Spring is in the air, and with the warmer weather, everything is blooming as fans of underground heavy, proto-metal and garage rock get yet another edition of RidingEasy Records, now legendary Brown Acid series. Most fans of this music, and this label, are well versed in Brown Acid’s history, and we’ve covered this a lot at The Sleeping Shaman, but for the uninitiated, I’ll offer a brief history…
Lance Barresi, co-owner of LA’s Permanent Records, and RidingEasy Records Daniel Hall, have joined together on an expedition of digging up as much out-of-print, long lost, acid rock, garage rock, heavy psych, and proto-metal singles from the ‘comedown era’ between 1968-1976 as they can unearth. Most of the artists featured on the Brown Acid series never released full-lengths, the only documentation of their existence being a 45, perhaps self-financed, sent to local radio stations, and/or labels in the hopes of landing a record deal, but often instead being lost to the annals of time.
The Sixteenth Trip, like all the previous fifteen, serves up another killer batch of good-to-great rock from said comedown era. The opening cut is from legendary LA ‘60s garage rock band The Seeds, well known for garage rock staples Pushin’ Too Hard and I Can’t Seem To Make You Mine. Here, The Seeds offer up Shuckin’ And Jivin’, a seven-minute psychedelic rare B-side from 1972, that’s most certainly ‘heavier’ than the self-titled record they’re most known for. It’s rawer, both in tone and approach from what I know of them, to say nothing of the heavy psych long-jam aspect of the track and serves as a great way to start The Sixteenth Trip. Young Generation from obscure Cincinnati band Nothing is a fun, of-the-times, jam calling to the comedown generation complete with a dash of funk, a sprinkling of ‘70s shred, and plenty of wah pedal action.
One of my favorites on The Sixteenth Trip is Macbeth’s Freight Train, featuring a walloping main riff drenched in fuzz that calls back to both Blue Cheer, Grand Funk, and dare I say Hendrix. I had to check my iPod earbuds whilst absorbing this track as we have some stereo panning throughout, it caught me off guard initially as I had to check my connection to make sure my earbuds weren’t fucking up. However, it’s not all riffs and fuzz, as Macbeth drops into a melodious break in the chorus for good measure.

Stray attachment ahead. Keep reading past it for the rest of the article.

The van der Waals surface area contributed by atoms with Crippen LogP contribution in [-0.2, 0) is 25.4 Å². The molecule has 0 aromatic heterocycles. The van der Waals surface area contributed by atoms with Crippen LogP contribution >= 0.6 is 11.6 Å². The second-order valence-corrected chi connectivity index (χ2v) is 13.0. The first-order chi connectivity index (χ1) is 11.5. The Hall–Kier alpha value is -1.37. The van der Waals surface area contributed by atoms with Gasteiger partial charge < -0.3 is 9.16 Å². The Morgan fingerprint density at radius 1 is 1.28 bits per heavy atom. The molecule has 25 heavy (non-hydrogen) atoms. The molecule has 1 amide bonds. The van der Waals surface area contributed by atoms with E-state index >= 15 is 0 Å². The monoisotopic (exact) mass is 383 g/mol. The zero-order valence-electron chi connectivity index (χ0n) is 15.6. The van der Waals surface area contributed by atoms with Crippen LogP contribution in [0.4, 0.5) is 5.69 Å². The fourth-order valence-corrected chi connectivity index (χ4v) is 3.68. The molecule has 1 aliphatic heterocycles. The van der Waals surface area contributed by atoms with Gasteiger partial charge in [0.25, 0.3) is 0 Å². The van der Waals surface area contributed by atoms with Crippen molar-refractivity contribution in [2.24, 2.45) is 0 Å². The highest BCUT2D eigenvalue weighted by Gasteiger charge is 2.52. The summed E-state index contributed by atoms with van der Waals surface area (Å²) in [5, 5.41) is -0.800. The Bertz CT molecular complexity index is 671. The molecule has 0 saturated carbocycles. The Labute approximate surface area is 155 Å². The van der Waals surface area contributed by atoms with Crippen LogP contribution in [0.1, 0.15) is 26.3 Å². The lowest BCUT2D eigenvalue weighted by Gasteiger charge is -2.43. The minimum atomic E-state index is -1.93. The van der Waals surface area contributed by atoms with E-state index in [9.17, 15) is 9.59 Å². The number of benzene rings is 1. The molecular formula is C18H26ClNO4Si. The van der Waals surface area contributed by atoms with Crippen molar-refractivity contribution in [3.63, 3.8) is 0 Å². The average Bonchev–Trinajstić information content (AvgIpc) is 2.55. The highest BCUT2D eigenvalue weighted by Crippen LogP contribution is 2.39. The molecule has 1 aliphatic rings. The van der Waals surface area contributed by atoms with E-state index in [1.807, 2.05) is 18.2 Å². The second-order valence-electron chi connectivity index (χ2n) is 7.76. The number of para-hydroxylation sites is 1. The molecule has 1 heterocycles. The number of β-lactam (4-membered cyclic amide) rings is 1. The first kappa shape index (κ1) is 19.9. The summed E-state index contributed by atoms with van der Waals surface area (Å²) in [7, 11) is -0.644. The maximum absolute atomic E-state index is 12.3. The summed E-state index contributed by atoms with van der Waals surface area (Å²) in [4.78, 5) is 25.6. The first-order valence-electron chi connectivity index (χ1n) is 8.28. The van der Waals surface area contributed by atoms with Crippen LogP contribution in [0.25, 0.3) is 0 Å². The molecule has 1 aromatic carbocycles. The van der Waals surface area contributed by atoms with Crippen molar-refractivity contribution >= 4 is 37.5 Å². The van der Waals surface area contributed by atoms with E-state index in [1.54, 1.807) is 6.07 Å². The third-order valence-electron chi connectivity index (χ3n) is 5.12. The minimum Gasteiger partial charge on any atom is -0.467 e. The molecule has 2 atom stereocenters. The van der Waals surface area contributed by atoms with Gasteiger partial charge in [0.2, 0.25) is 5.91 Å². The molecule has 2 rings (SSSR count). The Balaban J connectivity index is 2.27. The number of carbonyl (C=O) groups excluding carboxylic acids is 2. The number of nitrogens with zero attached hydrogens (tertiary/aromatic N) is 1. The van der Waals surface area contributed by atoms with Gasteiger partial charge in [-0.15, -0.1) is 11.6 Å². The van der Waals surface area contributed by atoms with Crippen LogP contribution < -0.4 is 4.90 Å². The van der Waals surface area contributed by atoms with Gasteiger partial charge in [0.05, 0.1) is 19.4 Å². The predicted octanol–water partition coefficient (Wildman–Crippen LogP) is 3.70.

another killer batch of good-to-great rock from said comedown era…
From Canada, we get Sarawest’s Saturday (Hot & Heavy), a fun, jammy tune with lots of vintage shred, some catchy riff action and a vocalist who possesses a burly delivery. North Carolina’s Brotherhood Of Peace deliver an ass-shaking, heavy, funky tune with Feel The Heat (In The Driver’s Seat) featuring some notable bass playing that, to this reviewer’s ears, lock the rhythm section down impeccably.
Attack’s Dream is a fuzz and distortion drenched acid-rocker of the highest order, with plenty of bash and crash on the drums that manage to force their way through the wall of noise, lest the listener be swallowed up by the wall of distortion. Lance’s Marilyn, undoubtedly an ode to the legendary Ms. Monroe herself, is probably the most melodic tune on The Sixteenth Trip as vocalist Marty Soski has a great voice, again of the era, but it’s a nice balance with the driving guitar rock that the track proffers.
Headstones (goes without saying, this is a fantastic band name) offer up a rocking, bouncing, organ-and piano infused instrumental with Snake Dance (I wonder if Monster Magnet’s Dave Wyndorf had this single in his collection in the early ‘70s?) featuring plenty of snappy snare drum action. The Sixteenth Trip comes down with Clinton’s Midnight In New York, a hard rockin’ tune with plenty of rippin’ ‘70s guitar shred as well as some catchy ‘Ooh’s’ in the bridge.
It’s worth wondering if sooner or later Barresi and Hall will run out of singles for this series. I read somewhere in researching one of my reviews of the Brown Acid series that they have enough for at least twenty of these compilations. If so, we have quite a few more trips to look forward to. One of these days, when it’s all said and done, knowing me, I’m going to be compelled to rank all of them, but for now, I’ll cast my gaze towards Halloween when I’m sure The Seventeenth Trip will land.
Scribed by: Martin Williams